Released in June 2013, this must be one of the Room 101 sticks prior to Matt Booth retiring from the business. I gather he is back now, but will not be re-releasing old blends. So this is one of those rare deals (the only kind I can afford these days). Famous Smoke dumping odds and ends for steeply discounted prices. This 50 count box came out to $3/stick including shipping! The cigar is a cousin of the Namakubi and Daruma also released in limited numbers with a Papi Chulo vitola. I think this is a less “dry chocolate” (Namakubi) and “vegetal wood” (Daruma) and more light brown sugar sweetness. In any case all three are delicious and I am happy to have this deal. Let’s get to the cigar.
Wrapper: Honduran Criollo 98
Binder: Brazillian Mata Fina
Filler: Honduran Criollo Ligero and Dominican Navarette
Vitola: 4″ x 42 “Papi Chulo”
Open the box and what hits you is strongly aromatic black tea along with barnyard, manure, and leather. Wrapper color is medium brown, the pack is even all the way around and medium. The stick is not as firmly packed and dense as the Namakubi. The wrapper has a few fine veins, but everything looks very well made. I did a straight cut, draw is superb for me (I like it on the light side) and stays that way throughout the smoke.
Burn line stays pretty straight. I made minor corrections on one of three sticks I’ve smoked so far. The other two required none. Smoke output is very good, and stays steady throughout the smoke. Smoke time for me about 50 minutes. These smoke a bit faster than the Namakubi or Daruma which are more densely packed.
Flavors: Light on pepper until the final inch when it comes up considerably. Much of it is a charred sweet woodiness or toast and nuttiness combined with leather, brown sugar, and warm baking spices. I didn’t notice a lot of transition. Various flavors came up and dialed back, but all stayed present until the very end when pepper dominated. This is one hell of a great cigar! Buy them if you see them! Another review linked HERE is from Halfwheel.
Strength: A solid medium all the way along
I’ve paired this smoke with coffee (great) and two rums, both having an effect on the cigar. A sweet rum brought out some coffee flavor, and the less sweet rum emphasized the brown sugar notes of the cigar.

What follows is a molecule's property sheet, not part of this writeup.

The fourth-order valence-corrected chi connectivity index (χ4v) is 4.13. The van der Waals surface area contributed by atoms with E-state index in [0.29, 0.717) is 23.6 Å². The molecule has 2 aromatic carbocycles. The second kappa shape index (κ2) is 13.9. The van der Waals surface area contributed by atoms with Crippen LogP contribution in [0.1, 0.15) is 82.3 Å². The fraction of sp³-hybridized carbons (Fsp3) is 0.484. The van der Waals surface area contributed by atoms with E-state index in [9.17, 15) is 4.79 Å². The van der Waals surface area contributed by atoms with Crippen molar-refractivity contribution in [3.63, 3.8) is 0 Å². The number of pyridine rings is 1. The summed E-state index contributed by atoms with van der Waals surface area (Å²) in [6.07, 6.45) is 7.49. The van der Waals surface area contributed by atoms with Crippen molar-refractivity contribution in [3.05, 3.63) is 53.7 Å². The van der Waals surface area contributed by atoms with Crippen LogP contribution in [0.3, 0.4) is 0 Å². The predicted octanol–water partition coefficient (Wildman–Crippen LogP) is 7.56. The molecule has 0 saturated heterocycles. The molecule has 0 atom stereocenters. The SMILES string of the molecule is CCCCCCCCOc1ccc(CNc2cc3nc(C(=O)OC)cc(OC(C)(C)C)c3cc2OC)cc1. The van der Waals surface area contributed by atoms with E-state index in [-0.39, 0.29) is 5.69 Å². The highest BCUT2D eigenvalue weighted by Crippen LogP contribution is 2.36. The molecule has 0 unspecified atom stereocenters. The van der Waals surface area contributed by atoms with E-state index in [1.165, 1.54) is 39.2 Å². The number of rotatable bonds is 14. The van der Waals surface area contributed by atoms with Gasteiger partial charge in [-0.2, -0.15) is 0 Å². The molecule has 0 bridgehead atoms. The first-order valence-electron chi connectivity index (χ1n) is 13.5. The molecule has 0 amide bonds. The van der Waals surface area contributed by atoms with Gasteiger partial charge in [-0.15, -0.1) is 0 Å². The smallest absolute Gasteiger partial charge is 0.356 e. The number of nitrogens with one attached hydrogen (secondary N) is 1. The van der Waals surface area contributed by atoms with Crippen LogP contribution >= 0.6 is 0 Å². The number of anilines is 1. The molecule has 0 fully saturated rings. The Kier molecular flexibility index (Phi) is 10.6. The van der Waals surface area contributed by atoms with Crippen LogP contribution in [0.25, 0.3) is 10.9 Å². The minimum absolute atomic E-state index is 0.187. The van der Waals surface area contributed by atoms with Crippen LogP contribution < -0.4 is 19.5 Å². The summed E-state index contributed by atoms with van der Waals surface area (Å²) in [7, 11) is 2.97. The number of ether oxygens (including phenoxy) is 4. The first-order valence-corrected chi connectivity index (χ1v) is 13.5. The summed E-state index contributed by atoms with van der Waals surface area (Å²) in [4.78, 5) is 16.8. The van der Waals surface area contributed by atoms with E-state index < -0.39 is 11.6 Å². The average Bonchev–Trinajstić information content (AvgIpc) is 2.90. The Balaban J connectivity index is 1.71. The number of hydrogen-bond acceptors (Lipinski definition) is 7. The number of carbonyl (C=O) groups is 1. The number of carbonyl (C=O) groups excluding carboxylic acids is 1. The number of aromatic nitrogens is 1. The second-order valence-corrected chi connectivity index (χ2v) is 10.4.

Namakubi Ecuador in the small petit corona is at this time my single favorite cigar. I’ve smoked three vitolas of the same blend. The one smoked here is the largest “toro sized” perfecto at 6.5″x52 in the middle. The one I’m smoking today is the last of a box of 10 now about 18 months old. It’s taken me that long to go through 10 as these things smoke slowly for 2.5 hours! I like the little petit corona (4″x42) much better. The flavors in the corona are sweeter and smoking for 45-55 minutes I can get all the way to the nub without washing out my palate. The little one is called the “Papi Chulo” which, I am told, in Spanish is a kind of slang for a “daddy’s girl” if you know what I mean! The picture has images of both.
Wrapper: Ecuador Habano
Binder: Honduran Corojo (the binder on the papi chulo is said to be a proprietary “Generoso”)
Filler: Honduran and Dominican Vuelta Abajo
The wrapper and binder in particular come from the OSOK. There is supposed to be a “regular” Namakubi blend, same filler but with a different binder perhaps. A quick google search doesn’t turn up anything definitively different about it.
The wrapper on the perfecto (there are 3 perfecto sizes. I’m smoking the largest one today, but I’ve had both of the smaller as well) is a dark brown color. The corona is a little less dark but this is probably only box variation.
Construction of the parejo is superb. The cigar is heavy and well packed, but the draw, is good. A little tigher than I like, but only a little. The draw on the little corona is always perfect but the wrapper and cap can be a little rough as you can see in the second picture. Both cigars produce lots of smoke, very creamy, earth, hay, barnyard, leather. Occasionally roasted cashew and other sweet burning wood flavors come in and out. As I mentioned earlier, the parejo was a 2.5 hour cigar and by the time hour two rolled around my palate was somewhat dulled to it. But it never completely lost its nuttiness on the retrohale. I didn’t find a lot of pepper here. A little, but subdued all the way along the stick. These do keep flavors down to the end they just weren’t as strong to my palate at that point. That’s one of the reasons I like the papi chulo better. Maybe the bigger wrapper/filler ratio makes it even sweeter and the flavors stick around to the last 1/4 inch while you can still taste it.
But I have to say the perfecto smoked evenly all the way down. These are a pleasure to smoke. The perfectos go for $7 to about $9 depending on the size while the papi chulo go for $6 each. That is a stretch for me in a petit corona, but how can I be without my favorite cigar?